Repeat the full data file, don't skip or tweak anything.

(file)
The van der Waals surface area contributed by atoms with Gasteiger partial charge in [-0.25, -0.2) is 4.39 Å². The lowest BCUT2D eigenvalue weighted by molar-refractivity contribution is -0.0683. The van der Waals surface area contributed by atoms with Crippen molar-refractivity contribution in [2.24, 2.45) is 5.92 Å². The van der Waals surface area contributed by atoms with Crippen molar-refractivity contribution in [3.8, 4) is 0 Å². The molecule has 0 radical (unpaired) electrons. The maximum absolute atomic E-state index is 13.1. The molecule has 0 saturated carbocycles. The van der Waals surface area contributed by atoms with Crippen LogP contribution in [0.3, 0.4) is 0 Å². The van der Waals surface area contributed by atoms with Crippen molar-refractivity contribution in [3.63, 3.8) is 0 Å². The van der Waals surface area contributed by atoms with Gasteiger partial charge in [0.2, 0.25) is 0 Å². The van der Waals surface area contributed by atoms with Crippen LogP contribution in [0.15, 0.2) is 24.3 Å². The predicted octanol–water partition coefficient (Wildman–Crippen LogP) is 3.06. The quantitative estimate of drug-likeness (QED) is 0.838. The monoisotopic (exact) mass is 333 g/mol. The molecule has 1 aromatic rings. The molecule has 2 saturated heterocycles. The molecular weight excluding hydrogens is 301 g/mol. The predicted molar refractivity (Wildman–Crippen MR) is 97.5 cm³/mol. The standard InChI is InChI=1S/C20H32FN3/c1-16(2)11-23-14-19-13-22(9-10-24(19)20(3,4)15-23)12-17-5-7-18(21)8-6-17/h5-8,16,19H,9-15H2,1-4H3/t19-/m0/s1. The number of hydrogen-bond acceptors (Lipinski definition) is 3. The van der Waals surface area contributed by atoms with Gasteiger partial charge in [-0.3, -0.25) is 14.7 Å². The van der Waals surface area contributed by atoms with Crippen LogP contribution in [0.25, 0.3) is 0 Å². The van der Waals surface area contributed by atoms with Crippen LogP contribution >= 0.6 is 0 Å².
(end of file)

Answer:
The van der Waals surface area contributed by atoms with Gasteiger partial charge in [-0.25, -0.2) is 4.39 Å². The lowest BCUT2D eigenvalue weighted by molar-refractivity contribution is -0.0683. The van der Waals surface area contributed by atoms with Crippen molar-refractivity contribution in [2.24, 2.45) is 5.92 Å². The van der Waals surface area contributed by atoms with Crippen molar-refractivity contribution in [3.8, 4) is 0 Å². The molecule has 0 radical (unpaired) electrons. The maximum absolute atomic E-state index is 13.1. The molecule has 0 saturated carbocycles. The van der Waals surface area contributed by atoms with Crippen LogP contribution in [0.3, 0.4) is 0 Å². The van der Waals surface area contributed by atoms with Crippen molar-refractivity contribution in [3.63, 3.8) is 0 Å². The van der Waals surface area contributed by atoms with Gasteiger partial charge in [0.2, 0.25) is 0 Å². The van der Waals surface area contributed by atoms with Crippen LogP contribution in [0.15, 0.2) is 24.3 Å². The predicted octanol–water partition coefficient (Wildman–Crippen LogP) is 3.06. The quantitative estimate of drug-likeness (QED) is 0.838. The monoisotopic (exact) mass is 333 g/mol. The molecule has 1 aromatic rings. The molecule has 2 saturated heterocycles. The molecular weight excluding hydrogens is 301 g/mol. The predicted molar refractivity (Wildman–Crippen MR) is 97.5 cm³/mol. The standard InChI is InChI=1S/C20H32FN3/c1-16(2)11-23-14-19-13-22(9-10-24(19)20(3,4)15-23)12-17-5-7-18(21)8-6-17/h5-8,16,19H,9-15H2,1-4H3/t19-/m0/s1. The number of hydrogen-bond acceptors (Lipinski definition) is 3. The van der Waals surface area contributed by atoms with Gasteiger partial charge in [-0.3, -0.25) is 14.7 Å². The van der Waals surface area contributed by atoms with Crippen LogP contribution in [0.25, 0.3) is 0 Å². The van der Waals surface area contributed by atoms with Crippen LogP contribution >= 0.6 is 0 Å².